The life room used to be at the heart of every art school until the last decade of the 20th century. It was the staple of every adult education art programme and foundation coarse until they too almost became extinct. Both Alan Brooks and myself where perhaps the last generation of artists in the UK to have this as a compulsory part of our art educations. We saw them as outdated modes of practice in our youth and rallied to the cry in favour of their phasing out, yet it is with a fond nostalgia that I think back to my time drawing or painting from the life model in my late teens and early twenties. Far from being an erotic experience it was a practice to be endured and dropped as soon as one got into the art school of their choice, but the discipline that hours of staring at flesh beyond its prime was learning to look. Struggling to make it relevant or contemporary, young artists would try and claim something new from the repetitive dulness of this tradition.
Being flung back into such restrictive repetition has been the downside of the last eighteen months and many artists found that enforced lockdown strangled their creative flow. Alan Brooks found himself in such a predicament, unable to continue the paintings that he had been working on. When he gets to these junctions in his career he often goes back to the basics of pencil and paper and turns to his personal archive of photographs for inspiration. Brooks collects images of art schools, some of which he attended. Married to an off-hand comment from a friend, that life drawing might break his creative block, that, whilst an appalling concept for Brooks, did sow the seed for a series of drawings of life rooms taken from the photographs in his archive. Rather than study the model Brooks would spend the next few months studying the artists and students captured in these rooms from the past.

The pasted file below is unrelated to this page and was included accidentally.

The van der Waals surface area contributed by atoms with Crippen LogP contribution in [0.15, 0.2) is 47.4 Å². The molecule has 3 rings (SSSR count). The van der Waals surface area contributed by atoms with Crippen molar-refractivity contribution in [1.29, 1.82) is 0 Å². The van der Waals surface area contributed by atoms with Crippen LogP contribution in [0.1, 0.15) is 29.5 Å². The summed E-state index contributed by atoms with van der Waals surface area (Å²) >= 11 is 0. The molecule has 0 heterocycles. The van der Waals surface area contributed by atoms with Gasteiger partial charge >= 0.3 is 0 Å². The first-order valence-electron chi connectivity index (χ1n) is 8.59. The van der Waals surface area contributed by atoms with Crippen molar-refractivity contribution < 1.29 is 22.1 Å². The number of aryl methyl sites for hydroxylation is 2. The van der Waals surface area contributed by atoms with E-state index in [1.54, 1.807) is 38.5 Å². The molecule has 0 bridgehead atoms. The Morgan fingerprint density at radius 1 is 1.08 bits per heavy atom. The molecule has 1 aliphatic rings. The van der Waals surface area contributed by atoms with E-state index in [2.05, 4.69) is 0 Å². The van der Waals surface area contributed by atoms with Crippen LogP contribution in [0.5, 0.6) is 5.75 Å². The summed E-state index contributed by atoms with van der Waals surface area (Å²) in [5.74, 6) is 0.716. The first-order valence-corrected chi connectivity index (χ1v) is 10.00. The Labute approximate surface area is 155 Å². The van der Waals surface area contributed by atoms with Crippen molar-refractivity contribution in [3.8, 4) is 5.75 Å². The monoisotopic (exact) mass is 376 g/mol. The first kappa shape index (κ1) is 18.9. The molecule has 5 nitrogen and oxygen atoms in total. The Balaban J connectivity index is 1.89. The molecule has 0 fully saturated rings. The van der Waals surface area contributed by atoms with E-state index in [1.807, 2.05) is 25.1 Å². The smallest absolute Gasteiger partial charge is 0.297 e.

Alan Brooks makes micro-intricate drawings and paintings from photographs, rendering every grain or pixel by hand in a laborious process that takes many months to complete. What arrives are facsimiles that have passed directly through the artist, turning the mechanical process back into a way of seeing something afresh. It is in this process that Brooks discovers the image and makes it his own. These works are always part of a conceptual series and never one-off, gymnastic flourishes of his skill. It is the process of spending time with an image and studying every blemish and scratch, the whole only being revealed on completion, that Brooks seeks. For the viewer there is the initial suspension of belief, that these are actually drawings and then the image unfolds tempting us to spend the time looking, that Brooks himself has sacrificed. Once the mind starts to question what it is looking at, interpretations start to arise beyond the source material.